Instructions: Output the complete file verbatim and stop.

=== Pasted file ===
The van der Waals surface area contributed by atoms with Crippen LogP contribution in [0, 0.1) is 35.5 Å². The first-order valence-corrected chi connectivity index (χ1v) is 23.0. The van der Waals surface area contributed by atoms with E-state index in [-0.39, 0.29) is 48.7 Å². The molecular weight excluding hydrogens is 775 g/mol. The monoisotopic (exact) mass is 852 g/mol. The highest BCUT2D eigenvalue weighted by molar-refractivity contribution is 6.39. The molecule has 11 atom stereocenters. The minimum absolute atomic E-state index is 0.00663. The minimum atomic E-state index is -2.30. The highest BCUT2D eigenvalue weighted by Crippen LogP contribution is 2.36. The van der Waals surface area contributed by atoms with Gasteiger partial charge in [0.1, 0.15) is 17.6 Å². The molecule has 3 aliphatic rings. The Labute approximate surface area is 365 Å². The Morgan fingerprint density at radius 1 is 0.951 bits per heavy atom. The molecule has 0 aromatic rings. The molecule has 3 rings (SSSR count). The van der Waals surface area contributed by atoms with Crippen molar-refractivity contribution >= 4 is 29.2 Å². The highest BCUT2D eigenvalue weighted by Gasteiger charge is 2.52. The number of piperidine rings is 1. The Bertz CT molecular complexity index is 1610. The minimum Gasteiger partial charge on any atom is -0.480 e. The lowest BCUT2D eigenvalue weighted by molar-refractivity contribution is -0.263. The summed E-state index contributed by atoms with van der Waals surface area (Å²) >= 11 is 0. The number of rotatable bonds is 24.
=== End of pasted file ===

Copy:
The van der Waals surface area contributed by atoms with Crippen LogP contribution in [0, 0.1) is 35.5 Å². The first-order valence-corrected chi connectivity index (χ1v) is 23.0. The van der Waals surface area contributed by atoms with E-state index in [-0.39, 0.29) is 48.7 Å². The molecular weight excluding hydrogens is 775 g/mol. The monoisotopic (exact) mass is 852 g/mol. The highest BCUT2D eigenvalue weighted by molar-refractivity contribution is 6.39. The molecule has 11 atom stereocenters. The minimum absolute atomic E-state index is 0.00663. The minimum atomic E-state index is -2.30. The highest BCUT2D eigenvalue weighted by Crippen LogP contribution is 2.36. The van der Waals surface area contributed by atoms with Gasteiger partial charge in [0.1, 0.15) is 17.6 Å². The molecule has 3 aliphatic rings. The Labute approximate surface area is 365 Å². The Morgan fingerprint density at radius 1 is 0.951 bits per heavy atom. The molecule has 0 aromatic rings. The molecule has 3 rings (SSSR count). The van der Waals surface area contributed by atoms with Crippen molar-refractivity contribution >= 4 is 29.2 Å². The highest BCUT2D eigenvalue weighted by Gasteiger charge is 2.52. The number of piperidine rings is 1. The Bertz CT molecular complexity index is 1610. The minimum Gasteiger partial charge on any atom is -0.480 e. The lowest BCUT2D eigenvalue weighted by molar-refractivity contribution is -0.263. The summed E-state index contributed by atoms with van der Waals surface area (Å²) >= 11 is 0. The number of rotatable bonds is 24.